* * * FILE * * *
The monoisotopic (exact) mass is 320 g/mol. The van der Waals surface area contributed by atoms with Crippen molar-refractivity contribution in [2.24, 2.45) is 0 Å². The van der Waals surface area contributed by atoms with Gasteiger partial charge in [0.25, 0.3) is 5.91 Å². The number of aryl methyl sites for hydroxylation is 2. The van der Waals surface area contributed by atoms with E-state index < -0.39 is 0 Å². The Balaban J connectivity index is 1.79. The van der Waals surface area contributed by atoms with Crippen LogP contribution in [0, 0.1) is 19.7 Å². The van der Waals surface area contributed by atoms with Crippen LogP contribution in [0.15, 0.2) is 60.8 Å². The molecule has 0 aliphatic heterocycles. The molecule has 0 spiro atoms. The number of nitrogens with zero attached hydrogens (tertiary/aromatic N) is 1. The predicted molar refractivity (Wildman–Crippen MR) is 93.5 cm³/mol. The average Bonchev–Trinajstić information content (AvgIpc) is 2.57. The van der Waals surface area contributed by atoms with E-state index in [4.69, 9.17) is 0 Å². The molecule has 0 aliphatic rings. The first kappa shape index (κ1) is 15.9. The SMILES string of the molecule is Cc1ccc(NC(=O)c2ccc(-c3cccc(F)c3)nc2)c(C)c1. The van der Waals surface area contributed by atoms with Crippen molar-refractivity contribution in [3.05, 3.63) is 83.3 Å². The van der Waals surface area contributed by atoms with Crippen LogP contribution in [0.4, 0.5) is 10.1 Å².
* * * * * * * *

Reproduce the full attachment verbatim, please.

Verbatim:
The monoisotopic (exact) mass is 320 g/mol. The van der Waals surface area contributed by atoms with Crippen molar-refractivity contribution in [2.24, 2.45) is 0 Å². The van der Waals surface area contributed by atoms with Gasteiger partial charge in [0.25, 0.3) is 5.91 Å². The number of aryl methyl sites for hydroxylation is 2. The van der Waals surface area contributed by atoms with E-state index < -0.39 is 0 Å². The Balaban J connectivity index is 1.79. The van der Waals surface area contributed by atoms with Crippen LogP contribution in [0, 0.1) is 19.7 Å². The van der Waals surface area contributed by atoms with Crippen LogP contribution in [0.15, 0.2) is 60.8 Å². The molecule has 0 aliphatic heterocycles. The molecule has 0 spiro atoms. The number of nitrogens with zero attached hydrogens (tertiary/aromatic N) is 1. The predicted molar refractivity (Wildman–Crippen MR) is 93.5 cm³/mol. The average Bonchev–Trinajstić information content (AvgIpc) is 2.57. The van der Waals surface area contributed by atoms with E-state index in [4.69, 9.17) is 0 Å². The molecule has 0 aliphatic rings. The first kappa shape index (κ1) is 15.9. The SMILES string of the molecule is Cc1ccc(NC(=O)c2ccc(-c3cccc(F)c3)nc2)c(C)c1. The van der Waals surface area contributed by atoms with Crippen molar-refractivity contribution in [3.05, 3.63) is 83.3 Å². The van der Waals surface area contributed by atoms with Crippen LogP contribution in [0.4, 0.5) is 10.1 Å².